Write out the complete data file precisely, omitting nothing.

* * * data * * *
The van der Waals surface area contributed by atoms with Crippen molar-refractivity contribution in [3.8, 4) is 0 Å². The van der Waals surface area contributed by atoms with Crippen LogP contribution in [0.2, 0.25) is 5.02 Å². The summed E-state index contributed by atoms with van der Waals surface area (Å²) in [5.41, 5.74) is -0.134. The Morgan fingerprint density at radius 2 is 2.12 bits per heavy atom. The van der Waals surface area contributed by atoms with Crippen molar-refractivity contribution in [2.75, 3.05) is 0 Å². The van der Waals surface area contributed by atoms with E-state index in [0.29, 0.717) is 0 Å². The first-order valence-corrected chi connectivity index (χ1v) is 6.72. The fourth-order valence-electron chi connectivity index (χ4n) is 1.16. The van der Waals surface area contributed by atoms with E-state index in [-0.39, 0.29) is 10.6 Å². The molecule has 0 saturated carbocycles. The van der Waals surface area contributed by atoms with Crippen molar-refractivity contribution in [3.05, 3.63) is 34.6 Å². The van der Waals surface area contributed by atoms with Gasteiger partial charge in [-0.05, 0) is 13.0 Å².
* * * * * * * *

The van der Waals surface area contributed by atoms with Crippen molar-refractivity contribution in [3.8, 4) is 0 Å². The van der Waals surface area contributed by atoms with Crippen LogP contribution in [0.2, 0.25) is 5.02 Å². The summed E-state index contributed by atoms with van der Waals surface area (Å²) in [5.41, 5.74) is -0.134. The Morgan fingerprint density at radius 2 is 2.12 bits per heavy atom. The van der Waals surface area contributed by atoms with Crippen molar-refractivity contribution in [2.75, 3.05) is 0 Å². The van der Waals surface area contributed by atoms with E-state index in [0.29, 0.717) is 0 Å². The first-order valence-corrected chi connectivity index (χ1v) is 6.72. The fourth-order valence-electron chi connectivity index (χ4n) is 1.16. The van der Waals surface area contributed by atoms with E-state index in [-0.39, 0.29) is 10.6 Å². The molecule has 0 saturated carbocycles. The van der Waals surface area contributed by atoms with Crippen molar-refractivity contribution in [3.05, 3.63) is 34.6 Å². The van der Waals surface area contributed by atoms with Gasteiger partial charge in [-0.05, 0) is 13.0 Å².